Although figures are often contradictory, according to the Committee on Human Resources, the average Canadian student owes $11,000. At first sight, this does not seem very high, but it is the average and we know that the average includes those students who do not complete their college or university studies. This means that, at least in Quebec, the $11,000 average debt would be closer to $16,000 or $17,000 for those about to receive their B.A., and some even talk about a higher figure.
They mention an average of $21,000 for students with a master's degree and $37,000 for those with a Ph.D. The Federation of Students thinks that these figures will double. We can see what kind of debt load this could lead to.
I do not think that the purpose of this motion is to help students. If we read paragraph ( a ) of the motion tabled by the leader of the Reform Party, we can see clearly that such is not the case. Its first objective is to ``reduce the cost to taxpayers of financing post-secondary education''. The goal is not to help students but to reduce the deficit. So we, of course, disagree with the motion as it now stands.
A closer look at the text of the motion gives us a better understanding of the real motives of this party which, above all, wants to cut costs. I said that in paragraph (a) , the reason was to reduce the cost to taxpayers of financing post-secondary education. Like the Liberal government, the Reform Party recommends reducing the government's financial commitments to post-secondary education. Its purpose in presenting this motion is, first of all, to reduce government spending.
Students will have to pay higher tuition fees as a result of government cutbacks. The Reform Party and the Liberal government describe income contingent loan repayment as a blessing for students, but they omit the fact that this measure comes at a time of major cuts in financing for post-secondary institutions. The blessing is rather dubious.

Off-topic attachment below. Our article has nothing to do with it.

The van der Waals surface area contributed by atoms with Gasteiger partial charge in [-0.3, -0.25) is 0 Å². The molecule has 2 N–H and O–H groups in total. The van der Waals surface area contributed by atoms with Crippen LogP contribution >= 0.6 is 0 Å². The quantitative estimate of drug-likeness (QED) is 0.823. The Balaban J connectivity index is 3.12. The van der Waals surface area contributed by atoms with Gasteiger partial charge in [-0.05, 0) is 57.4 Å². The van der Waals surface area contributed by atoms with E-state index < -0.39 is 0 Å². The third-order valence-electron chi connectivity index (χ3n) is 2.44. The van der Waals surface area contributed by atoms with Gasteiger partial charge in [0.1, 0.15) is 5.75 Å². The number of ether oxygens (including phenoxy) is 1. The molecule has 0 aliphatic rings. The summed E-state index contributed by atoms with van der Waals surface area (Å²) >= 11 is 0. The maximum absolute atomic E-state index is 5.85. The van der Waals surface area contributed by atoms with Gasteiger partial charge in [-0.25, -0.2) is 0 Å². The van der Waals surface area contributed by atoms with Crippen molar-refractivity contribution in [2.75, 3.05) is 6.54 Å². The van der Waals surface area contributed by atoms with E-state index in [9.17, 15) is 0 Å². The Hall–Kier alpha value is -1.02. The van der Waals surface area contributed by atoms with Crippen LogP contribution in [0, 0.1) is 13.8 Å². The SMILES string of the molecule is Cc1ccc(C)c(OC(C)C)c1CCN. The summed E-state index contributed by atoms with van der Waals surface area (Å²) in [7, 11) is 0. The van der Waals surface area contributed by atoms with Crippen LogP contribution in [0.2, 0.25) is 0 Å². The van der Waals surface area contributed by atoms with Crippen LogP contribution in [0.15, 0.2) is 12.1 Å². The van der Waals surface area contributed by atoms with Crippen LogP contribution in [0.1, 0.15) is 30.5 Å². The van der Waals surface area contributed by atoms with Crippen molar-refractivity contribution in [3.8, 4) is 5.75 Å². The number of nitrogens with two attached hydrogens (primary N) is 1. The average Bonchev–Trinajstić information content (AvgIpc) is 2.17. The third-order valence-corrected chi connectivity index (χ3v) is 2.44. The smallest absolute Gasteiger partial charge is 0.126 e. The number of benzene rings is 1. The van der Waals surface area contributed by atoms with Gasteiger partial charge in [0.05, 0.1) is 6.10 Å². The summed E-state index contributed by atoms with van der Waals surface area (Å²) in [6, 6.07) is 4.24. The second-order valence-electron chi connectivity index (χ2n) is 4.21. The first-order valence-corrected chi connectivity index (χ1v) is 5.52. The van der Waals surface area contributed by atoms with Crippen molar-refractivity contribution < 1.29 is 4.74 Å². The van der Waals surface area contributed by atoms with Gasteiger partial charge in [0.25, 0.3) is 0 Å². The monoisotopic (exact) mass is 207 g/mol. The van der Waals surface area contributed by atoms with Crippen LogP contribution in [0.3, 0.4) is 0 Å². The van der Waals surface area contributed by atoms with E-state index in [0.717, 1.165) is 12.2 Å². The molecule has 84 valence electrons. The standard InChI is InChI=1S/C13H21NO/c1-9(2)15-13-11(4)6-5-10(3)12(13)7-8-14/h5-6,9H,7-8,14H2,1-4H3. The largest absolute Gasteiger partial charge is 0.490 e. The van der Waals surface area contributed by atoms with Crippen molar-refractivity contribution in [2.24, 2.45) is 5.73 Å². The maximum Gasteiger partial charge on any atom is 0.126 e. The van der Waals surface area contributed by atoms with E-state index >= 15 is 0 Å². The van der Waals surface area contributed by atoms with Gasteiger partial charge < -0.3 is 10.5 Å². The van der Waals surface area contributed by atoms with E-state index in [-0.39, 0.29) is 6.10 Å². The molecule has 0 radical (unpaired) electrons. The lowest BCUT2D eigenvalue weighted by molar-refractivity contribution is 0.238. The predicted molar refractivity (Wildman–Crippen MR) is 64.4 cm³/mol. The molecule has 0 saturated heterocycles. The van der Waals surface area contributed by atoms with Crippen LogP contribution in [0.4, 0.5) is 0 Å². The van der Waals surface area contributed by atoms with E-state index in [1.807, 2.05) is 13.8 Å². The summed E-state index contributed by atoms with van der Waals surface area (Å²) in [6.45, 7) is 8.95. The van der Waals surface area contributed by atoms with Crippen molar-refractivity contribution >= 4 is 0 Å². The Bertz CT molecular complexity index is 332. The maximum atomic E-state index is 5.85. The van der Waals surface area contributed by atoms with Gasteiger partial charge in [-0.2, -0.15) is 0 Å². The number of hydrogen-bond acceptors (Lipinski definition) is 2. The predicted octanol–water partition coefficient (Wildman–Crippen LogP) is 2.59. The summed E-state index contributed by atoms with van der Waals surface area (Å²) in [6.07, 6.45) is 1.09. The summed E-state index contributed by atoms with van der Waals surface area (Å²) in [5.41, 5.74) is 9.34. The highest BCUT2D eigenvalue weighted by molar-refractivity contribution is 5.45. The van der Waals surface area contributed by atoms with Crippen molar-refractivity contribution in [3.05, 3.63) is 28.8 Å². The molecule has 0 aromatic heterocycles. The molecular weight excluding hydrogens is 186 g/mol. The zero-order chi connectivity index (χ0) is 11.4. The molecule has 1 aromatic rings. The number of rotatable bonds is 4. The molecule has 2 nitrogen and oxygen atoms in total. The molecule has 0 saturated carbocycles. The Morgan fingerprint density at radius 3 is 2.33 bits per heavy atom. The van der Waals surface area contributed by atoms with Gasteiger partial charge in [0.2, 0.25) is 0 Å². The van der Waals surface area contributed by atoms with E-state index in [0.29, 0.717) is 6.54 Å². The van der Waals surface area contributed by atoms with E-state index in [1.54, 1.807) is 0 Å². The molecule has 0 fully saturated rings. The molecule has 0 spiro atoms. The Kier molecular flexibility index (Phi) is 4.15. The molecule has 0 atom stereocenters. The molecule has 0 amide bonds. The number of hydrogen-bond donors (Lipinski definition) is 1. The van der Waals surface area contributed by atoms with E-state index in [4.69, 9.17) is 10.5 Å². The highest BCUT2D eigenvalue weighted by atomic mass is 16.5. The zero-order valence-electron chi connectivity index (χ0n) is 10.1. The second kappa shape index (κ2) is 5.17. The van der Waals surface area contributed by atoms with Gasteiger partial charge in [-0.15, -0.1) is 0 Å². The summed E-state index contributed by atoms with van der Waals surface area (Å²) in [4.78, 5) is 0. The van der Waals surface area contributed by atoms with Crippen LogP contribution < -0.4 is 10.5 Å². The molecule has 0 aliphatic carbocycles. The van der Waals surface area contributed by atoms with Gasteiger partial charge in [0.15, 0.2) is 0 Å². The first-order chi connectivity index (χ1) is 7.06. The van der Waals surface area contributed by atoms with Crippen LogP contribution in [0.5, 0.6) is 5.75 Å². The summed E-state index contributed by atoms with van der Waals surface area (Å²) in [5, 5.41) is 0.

We are against cuts in post-secondary education. If the government wants to withdraw from an area that is an exclusively provincial jurisdiction, it should do so across the board, not just financially. The government seems to want to control more while spending less. There is a contradiction here. We agree the system for repayment of student loans should be changed, but not in the way suggested by the Leader of the Reform Party or by the Liberal government under its current social security reform.
Occasionally, references are made to countries like Sweden, Australia and New Zealand, which have introduced income contingent loan repayment systems. We know that New Zealand was forced to do so by the IMF. However, people tend to forget that the position of students and post-secondary education financing differs from one country to the next. It is therefore very difficult to apply in this country what is being done elsewhere, especially since the ICLR systems used in these countries are relatively recent and according to initial results have shown that they are not successful.
Closer to home, a pilot project in Ontario had 1,000 openings and only 75 people took advantage of this opportunity, 75 out of a potential 1,000. Why? Because, students, the Canadian Federation of Students and the Quebec Federation, all the major student federations are against the system. Why? Because it only covers loans, and there are no provisions for bursaries.
In Quebec, we have a bursary program that is very popular. Since I only have one minute left, I see the Chairman of the Human Resources Committee, and I happen to be a member of this committee which will organize wide-ranging consultations across the country. I think this is a concept that could be discussed, but I think we would need some in-depth consultation before getting it on the road.